• Being this bold also means remembering who WE ARE. We are creatures NOT on the level of the Creator, and not able to understand all the happenings in the universe.

By reciting all the times God HAS been there in the past, we remind ourselves of the covenant. And this makes calling on God an act of faith! 
IT reminds us as much as God that we are partners in life and death
Sometimes all we can do is to draw closer to others who suffer also. 
“Shared suffering connects us to a larger world at the very time we are most at risk to feel isolated and alone.”

  • Grieving mother to other grieving mothers
  • Victim to other victims
  • Laid off person to other unemployed   
Even as we suffer can we reach out and be present to others who share our plight?..

When we are the ones surrounded by bulls or lions, as verse 12 describes life's trouble,
and we cry out for help, can we rest ourselves in God's hands and make our deepest request merely "Be Not Far From Me” 

If so, then we will be ready to pray the rest of the psalm with the assurance that God WILL be near, - - -even when we don’t feel it -- just yet.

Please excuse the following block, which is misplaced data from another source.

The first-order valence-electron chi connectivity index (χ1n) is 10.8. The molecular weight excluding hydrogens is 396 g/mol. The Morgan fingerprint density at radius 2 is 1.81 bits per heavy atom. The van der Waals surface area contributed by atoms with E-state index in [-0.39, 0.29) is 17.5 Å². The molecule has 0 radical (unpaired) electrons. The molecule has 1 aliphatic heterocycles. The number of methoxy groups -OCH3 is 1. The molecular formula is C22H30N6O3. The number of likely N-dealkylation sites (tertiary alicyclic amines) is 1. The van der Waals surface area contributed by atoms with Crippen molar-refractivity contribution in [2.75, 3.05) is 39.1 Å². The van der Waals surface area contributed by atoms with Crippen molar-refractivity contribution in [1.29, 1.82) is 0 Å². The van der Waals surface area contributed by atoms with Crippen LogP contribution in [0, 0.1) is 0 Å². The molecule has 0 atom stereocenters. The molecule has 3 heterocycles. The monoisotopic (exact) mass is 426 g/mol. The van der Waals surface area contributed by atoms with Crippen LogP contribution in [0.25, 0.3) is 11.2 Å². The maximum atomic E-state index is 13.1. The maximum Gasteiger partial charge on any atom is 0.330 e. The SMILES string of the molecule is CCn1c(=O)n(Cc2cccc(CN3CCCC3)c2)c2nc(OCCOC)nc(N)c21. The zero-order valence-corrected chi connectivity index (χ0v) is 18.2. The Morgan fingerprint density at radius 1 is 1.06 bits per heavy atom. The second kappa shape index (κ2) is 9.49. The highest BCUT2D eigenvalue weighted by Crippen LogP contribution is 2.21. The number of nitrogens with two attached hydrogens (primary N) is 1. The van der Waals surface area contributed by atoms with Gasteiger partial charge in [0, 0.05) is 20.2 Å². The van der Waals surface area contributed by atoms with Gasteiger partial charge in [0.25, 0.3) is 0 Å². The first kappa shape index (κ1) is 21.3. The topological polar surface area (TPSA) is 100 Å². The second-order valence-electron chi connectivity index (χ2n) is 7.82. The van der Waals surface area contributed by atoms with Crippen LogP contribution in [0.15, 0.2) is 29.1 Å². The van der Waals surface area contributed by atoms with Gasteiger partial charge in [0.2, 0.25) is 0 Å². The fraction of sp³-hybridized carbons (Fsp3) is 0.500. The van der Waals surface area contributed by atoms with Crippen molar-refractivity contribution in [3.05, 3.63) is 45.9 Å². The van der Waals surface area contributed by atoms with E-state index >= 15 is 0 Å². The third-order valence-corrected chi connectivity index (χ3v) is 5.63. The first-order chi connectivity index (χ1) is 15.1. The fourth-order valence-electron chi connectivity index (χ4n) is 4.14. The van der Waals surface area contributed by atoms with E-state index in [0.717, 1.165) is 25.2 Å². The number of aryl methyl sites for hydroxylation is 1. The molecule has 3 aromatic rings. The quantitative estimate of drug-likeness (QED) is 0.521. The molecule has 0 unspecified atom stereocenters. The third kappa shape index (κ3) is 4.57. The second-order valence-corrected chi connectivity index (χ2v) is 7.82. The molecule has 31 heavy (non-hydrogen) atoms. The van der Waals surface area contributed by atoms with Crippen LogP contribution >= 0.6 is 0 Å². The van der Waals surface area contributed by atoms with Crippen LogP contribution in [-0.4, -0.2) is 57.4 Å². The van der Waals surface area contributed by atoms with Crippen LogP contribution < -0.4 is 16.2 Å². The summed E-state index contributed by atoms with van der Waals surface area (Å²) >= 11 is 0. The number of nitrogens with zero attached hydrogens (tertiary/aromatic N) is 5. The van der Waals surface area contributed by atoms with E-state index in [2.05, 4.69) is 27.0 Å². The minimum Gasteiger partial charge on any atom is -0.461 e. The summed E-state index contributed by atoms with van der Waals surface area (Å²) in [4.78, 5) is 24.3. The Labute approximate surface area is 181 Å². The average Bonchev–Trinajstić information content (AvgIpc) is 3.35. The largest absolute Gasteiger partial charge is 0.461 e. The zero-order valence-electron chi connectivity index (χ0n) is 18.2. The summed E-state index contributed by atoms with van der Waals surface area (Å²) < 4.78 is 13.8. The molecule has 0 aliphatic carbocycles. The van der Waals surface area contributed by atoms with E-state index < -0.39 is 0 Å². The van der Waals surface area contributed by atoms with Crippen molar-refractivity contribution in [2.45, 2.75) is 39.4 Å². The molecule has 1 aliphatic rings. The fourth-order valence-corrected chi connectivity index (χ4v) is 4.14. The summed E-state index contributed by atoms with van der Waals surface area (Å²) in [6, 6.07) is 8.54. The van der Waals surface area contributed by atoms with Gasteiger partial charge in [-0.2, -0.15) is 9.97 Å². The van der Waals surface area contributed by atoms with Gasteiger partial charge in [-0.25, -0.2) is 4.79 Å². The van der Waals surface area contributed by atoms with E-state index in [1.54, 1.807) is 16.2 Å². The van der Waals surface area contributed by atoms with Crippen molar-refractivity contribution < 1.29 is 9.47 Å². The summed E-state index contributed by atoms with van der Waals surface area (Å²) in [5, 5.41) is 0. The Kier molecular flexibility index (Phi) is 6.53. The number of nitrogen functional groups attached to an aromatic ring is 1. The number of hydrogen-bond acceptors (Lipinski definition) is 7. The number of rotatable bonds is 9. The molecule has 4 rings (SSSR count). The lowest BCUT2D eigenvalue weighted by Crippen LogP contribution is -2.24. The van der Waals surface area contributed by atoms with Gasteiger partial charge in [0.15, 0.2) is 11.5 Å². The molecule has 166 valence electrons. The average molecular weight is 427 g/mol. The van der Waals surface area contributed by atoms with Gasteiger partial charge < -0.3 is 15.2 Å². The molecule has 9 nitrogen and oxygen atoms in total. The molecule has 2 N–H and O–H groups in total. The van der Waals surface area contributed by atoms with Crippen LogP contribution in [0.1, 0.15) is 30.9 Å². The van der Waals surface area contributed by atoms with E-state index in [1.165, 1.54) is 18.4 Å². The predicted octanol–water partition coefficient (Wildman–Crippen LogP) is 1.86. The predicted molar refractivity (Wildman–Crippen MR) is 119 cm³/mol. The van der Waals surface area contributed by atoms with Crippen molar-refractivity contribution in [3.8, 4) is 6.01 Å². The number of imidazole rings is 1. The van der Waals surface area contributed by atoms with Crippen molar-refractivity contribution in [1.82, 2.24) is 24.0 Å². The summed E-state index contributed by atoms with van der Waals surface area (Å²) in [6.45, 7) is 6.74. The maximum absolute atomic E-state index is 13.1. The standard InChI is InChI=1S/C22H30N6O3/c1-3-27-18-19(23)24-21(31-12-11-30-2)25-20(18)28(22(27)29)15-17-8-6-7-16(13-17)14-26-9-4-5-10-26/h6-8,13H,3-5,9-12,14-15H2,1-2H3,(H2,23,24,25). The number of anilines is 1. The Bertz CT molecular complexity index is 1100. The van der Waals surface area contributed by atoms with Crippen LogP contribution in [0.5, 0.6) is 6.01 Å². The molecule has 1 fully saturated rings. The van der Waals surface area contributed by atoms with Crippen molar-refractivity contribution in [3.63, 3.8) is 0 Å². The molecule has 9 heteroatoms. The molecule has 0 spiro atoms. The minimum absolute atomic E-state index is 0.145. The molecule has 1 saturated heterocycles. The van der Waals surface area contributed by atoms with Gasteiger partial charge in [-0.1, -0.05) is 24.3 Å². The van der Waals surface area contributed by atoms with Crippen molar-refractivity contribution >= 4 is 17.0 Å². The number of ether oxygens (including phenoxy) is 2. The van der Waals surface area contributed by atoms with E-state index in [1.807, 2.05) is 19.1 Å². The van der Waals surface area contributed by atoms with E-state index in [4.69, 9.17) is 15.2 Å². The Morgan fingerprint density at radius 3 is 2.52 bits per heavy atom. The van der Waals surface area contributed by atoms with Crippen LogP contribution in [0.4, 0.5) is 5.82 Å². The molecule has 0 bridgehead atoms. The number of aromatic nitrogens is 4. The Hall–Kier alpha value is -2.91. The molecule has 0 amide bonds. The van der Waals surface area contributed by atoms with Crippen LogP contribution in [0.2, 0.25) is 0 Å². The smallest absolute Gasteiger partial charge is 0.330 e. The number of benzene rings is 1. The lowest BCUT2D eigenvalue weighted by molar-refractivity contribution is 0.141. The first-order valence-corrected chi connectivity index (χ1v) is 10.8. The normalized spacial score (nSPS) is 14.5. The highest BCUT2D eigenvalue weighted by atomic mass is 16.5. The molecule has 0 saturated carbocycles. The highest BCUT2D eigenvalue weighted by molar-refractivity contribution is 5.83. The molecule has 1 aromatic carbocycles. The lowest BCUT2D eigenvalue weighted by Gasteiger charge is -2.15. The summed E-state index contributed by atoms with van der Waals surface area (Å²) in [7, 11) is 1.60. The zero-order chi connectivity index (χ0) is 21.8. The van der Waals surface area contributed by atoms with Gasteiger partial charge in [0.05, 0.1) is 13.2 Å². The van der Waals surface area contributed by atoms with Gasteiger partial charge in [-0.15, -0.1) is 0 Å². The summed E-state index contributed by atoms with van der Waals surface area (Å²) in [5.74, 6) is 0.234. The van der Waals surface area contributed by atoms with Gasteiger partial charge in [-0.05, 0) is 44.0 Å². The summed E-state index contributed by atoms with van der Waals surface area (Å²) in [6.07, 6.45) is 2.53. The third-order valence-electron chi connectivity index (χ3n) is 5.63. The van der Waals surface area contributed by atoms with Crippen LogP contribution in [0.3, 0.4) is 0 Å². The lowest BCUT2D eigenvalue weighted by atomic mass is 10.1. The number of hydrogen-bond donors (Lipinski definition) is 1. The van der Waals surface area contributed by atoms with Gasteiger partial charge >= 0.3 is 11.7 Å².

Job 23:1-17 Meditation #2  Proper 23

It sounds like Job and the Psalmist we heard earlier were best friends!  
Actually, this passage is from a time when Job was with his 3 “friends” if you could call them that. 
Scholar Kathryn Schifferdecker
 describes the scene saying, 
these friends sat with Job in complete silence for seven days but now they can’t shut up. Job was better off in silence because they accuse him of terrible things.
At this point in the story, Job has lost his family, his wealth, his home. He’s covered with painful sores and his ‘friends’ say it’s all Job’s fault...some friends!

But I imagine you have heard people doing the same. Prof. Schifferdecker reminds us, “When tragedy strikes our gut reaction is often to reason to ourselves why it can’t happen to us.”   Which often results in ‘finding’ some reason why our ‘friend’ brought this on themselves.

But thru all this abuse “Job holds to his integrity. He knows that he has done nothing to deserve his suffering.”

He certainly IS miserable. He has wished he’d never been born, now in this passage - he moves on and cries out for justice. ‘if ONLY I could get an audience with God to plead my case.” he says. He even turns the tables and accuses God of lying in wait to destroy him.

Yet like the psalmist, Job - continues -  to talk - to God. 

He doesn’t give up, doesn’t walk away. 
Even when he’s despairing and complaining to God, his words are an act of faith. --Faith that God; the God who is beyond human understanding, hears him and eventually will answer.